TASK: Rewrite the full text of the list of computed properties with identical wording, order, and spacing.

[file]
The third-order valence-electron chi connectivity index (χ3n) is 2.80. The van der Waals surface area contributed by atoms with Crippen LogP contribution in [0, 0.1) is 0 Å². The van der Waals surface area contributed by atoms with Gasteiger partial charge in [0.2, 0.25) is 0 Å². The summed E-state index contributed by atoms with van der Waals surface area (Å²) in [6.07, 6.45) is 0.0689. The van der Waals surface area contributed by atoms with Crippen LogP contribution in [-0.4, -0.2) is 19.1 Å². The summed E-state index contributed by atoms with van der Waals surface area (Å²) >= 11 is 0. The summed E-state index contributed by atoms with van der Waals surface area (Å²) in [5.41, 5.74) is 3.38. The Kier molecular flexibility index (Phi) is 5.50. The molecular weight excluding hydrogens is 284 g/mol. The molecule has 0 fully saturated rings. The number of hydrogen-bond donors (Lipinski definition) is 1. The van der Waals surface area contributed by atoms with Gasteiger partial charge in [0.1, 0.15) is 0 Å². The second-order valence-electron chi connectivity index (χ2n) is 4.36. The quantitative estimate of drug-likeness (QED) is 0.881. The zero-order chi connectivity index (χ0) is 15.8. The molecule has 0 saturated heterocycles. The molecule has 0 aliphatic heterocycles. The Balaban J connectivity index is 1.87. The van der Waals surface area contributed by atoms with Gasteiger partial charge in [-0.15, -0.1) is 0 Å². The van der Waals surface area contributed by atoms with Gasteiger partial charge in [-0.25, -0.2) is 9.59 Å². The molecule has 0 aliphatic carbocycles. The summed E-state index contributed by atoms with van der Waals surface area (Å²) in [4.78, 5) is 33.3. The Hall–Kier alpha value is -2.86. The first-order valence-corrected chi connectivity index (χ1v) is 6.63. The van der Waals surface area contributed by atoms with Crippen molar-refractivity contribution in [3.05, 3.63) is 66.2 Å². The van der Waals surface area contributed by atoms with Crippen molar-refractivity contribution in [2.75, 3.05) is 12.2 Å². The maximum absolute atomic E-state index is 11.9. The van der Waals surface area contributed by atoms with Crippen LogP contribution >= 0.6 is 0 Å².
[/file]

The third-order valence-electron chi connectivity index (χ3n) is 2.80. The van der Waals surface area contributed by atoms with Crippen LogP contribution in [0, 0.1) is 0 Å². The van der Waals surface area contributed by atoms with Gasteiger partial charge in [0.2, 0.25) is 0 Å². The summed E-state index contributed by atoms with van der Waals surface area (Å²) in [6.07, 6.45) is 0.0689. The van der Waals surface area contributed by atoms with Crippen LogP contribution in [-0.4, -0.2) is 19.1 Å². The summed E-state index contributed by atoms with van der Waals surface area (Å²) >= 11 is 0. The summed E-state index contributed by atoms with van der Waals surface area (Å²) in [5.41, 5.74) is 3.38. The Kier molecular flexibility index (Phi) is 5.50. The molecular weight excluding hydrogens is 284 g/mol. The molecule has 0 fully saturated rings. The number of hydrogen-bond donors (Lipinski definition) is 1. The van der Waals surface area contributed by atoms with Gasteiger partial charge in [0.1, 0.15) is 0 Å². The second-order valence-electron chi connectivity index (χ2n) is 4.36. The quantitative estimate of drug-likeness (QED) is 0.881. The zero-order chi connectivity index (χ0) is 15.8. The molecule has 0 saturated heterocycles. The molecule has 0 aliphatic heterocycles. The Balaban J connectivity index is 1.87. The van der Waals surface area contributed by atoms with Gasteiger partial charge in [-0.15, -0.1) is 0 Å². The van der Waals surface area contributed by atoms with Gasteiger partial charge in [-0.25, -0.2) is 9.59 Å². The molecule has 0 aliphatic carbocycles. The summed E-state index contributed by atoms with van der Waals surface area (Å²) in [4.78, 5) is 33.3. The Hall–Kier alpha value is -2.86. The first-order valence-corrected chi connectivity index (χ1v) is 6.63. The van der Waals surface area contributed by atoms with Crippen molar-refractivity contribution in [3.05, 3.63) is 66.2 Å². The van der Waals surface area contributed by atoms with Crippen molar-refractivity contribution in [2.75, 3.05) is 12.2 Å². The maximum absolute atomic E-state index is 11.9. The van der Waals surface area contributed by atoms with Crippen LogP contribution >= 0.6 is 0 Å².